Back in the eighties, John Gage of Sun Microsystems coined the phrase, “The network is the computer.” Today, the services made possible by the Internet and our use of them as individuals and organizations affirm John’s statement perhaps in ways they were not even imaginable three decades ago. Technology trends such as the Cloud, Big Data, the Internet of Things, and others, make the Internet seems less like a data transport mechanism and more like a global computer that drives the world’s economy.
In the basic computer architectural model, known as the Von Neumann architecture, an input device is used to enter the data into the computer’s memory. The central processing unit (CPU) process the data following precise instructions (programs) also stored in memory. The processing results are sent to an output device. All these components are connected by a data bus (a set of wires and connectors) that carries the data back and forth between the components. The computer also needs power, cooling, and housing.
The Internet allows its users to generate massive amount of data and share it: emails, blogs, social media posts, digital photos, online orders, and many others. Connected machines also generate data: event logs, communications protocols, sensor information, GPS tracking, activity and health monitors … etc. The ability to connect everything that produces data to the network, not only desktops and network devices, gives rise to the concept of Internet of Things (IoT). Extending the Internet’s connectivity beyond the traditional computers to a vast number of other devices is expected to generate even larger amount of data of different formats, using multiple technologies. The devices of the IoT are the Input in the computer model.
People also consume large amount of information from the Internet: news, music, videos, books, weather forecasts, maps, chat, and social networks notifications. Traditional “stationary” computers have long lost their status as the dominant technology used to access the Internet. Nowadays, laptops, tablets, smart phones, smart watches, entertainment devices (including smart TVs) and game consoles are extensively used at home, at work, and on the road to consume information in various forms from the Internet. People’s attachment to these devices and their need to stay connected anytime and anywhere created a demand for mobile connectivity to the Internet. This assortment of devices and the technologies that support their mobile connectivity are the Output in the global computer model.
A software application is a set of instruction that reside on computers and process data to turn it into useful information. Since the dawn of the world-wide-web (WWW) and the browser, applications have shifted from being locally run on a computer to being run somewhere in the Internet. Web applications allow the capture, processing, storage and transmission of all forms of data supplied by the users. The results are then presented to the user within their browser to be downloaded to the local machine or kept stored remotely. Web applications opened the door for businesses, schools, and governments to provide services to the users in a way that had never been possible before. Another significant advantage of web applications is that they function regardless of the type of device the user has. This means the user can run the web applications on virtually any device and anywhere.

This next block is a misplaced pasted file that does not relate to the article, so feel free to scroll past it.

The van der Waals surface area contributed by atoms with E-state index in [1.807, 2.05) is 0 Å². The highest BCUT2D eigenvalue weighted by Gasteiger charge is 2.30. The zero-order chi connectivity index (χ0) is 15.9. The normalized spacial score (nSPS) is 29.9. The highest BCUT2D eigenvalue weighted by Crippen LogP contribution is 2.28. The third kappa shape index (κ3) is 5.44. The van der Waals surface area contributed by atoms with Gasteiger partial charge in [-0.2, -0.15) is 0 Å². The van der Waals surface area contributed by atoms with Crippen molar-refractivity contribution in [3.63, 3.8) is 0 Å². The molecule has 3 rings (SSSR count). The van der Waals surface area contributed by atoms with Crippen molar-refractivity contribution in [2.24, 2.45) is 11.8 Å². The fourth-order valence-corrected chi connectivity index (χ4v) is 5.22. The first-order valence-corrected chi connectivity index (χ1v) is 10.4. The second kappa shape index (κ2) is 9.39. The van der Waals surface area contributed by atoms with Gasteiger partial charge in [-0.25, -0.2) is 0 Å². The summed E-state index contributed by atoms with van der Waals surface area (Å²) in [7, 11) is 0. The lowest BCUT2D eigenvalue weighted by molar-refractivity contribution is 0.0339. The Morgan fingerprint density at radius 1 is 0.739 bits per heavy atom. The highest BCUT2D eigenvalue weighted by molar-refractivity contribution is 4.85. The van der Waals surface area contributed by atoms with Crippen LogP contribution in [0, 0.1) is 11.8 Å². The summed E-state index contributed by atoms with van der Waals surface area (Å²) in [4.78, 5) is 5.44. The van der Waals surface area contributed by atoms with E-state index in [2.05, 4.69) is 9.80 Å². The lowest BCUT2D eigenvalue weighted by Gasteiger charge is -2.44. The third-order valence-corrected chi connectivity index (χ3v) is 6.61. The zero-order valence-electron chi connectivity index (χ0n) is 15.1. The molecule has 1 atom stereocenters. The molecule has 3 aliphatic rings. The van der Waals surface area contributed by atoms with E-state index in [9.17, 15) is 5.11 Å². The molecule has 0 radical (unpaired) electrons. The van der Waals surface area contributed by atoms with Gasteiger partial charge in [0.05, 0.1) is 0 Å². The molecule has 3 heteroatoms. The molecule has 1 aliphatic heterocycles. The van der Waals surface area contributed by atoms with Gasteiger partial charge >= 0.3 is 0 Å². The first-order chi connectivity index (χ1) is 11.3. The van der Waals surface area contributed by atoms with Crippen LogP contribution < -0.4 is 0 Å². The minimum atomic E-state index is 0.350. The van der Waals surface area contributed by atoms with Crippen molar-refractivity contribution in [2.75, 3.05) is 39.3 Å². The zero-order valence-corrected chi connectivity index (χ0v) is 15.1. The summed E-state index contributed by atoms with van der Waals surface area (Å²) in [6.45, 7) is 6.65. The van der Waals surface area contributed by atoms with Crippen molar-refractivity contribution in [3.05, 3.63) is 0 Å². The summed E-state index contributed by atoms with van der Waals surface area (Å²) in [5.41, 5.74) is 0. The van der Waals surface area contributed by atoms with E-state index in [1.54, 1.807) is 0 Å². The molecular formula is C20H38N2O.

Organizations that need to run web applications also need to maintain sufficient processing, storage, and environmental resources to handle growing demands for these applications. The challenges of meeting such demands and others, such as security, are difficult to meet for most organizations. The Cloud computing model and virtualization technologies offer ubiquitous processing power and storage components that satisfy organizations need for their applications. The Cloud services move all servers and storage an organization relies on to host its applications and store its data to a third-party organization. The absence of in-premise servers also eliminates the need for support infrastructure such as housing space, power, and air-conditioning.
Whether it is within a single building or covering the entire world, the network provides connectivity and enables data transport between independent nodes. The Internet, however, is not just the data transport mechanism between different components, the Internet is what makes all these components possible. Hence, the Internet is the Computer.
The Internet may not be an exact Von Nauman machine as it is portrayed here. The individual computer did not disappear either. In fact, all user devices remain fundamentally computers of the same basic architecture. But the need for an individual computing device is diminished tremendously in favour of the mobile, distributed, scalable, (and possibly fractal) computing platform that the Internet represents.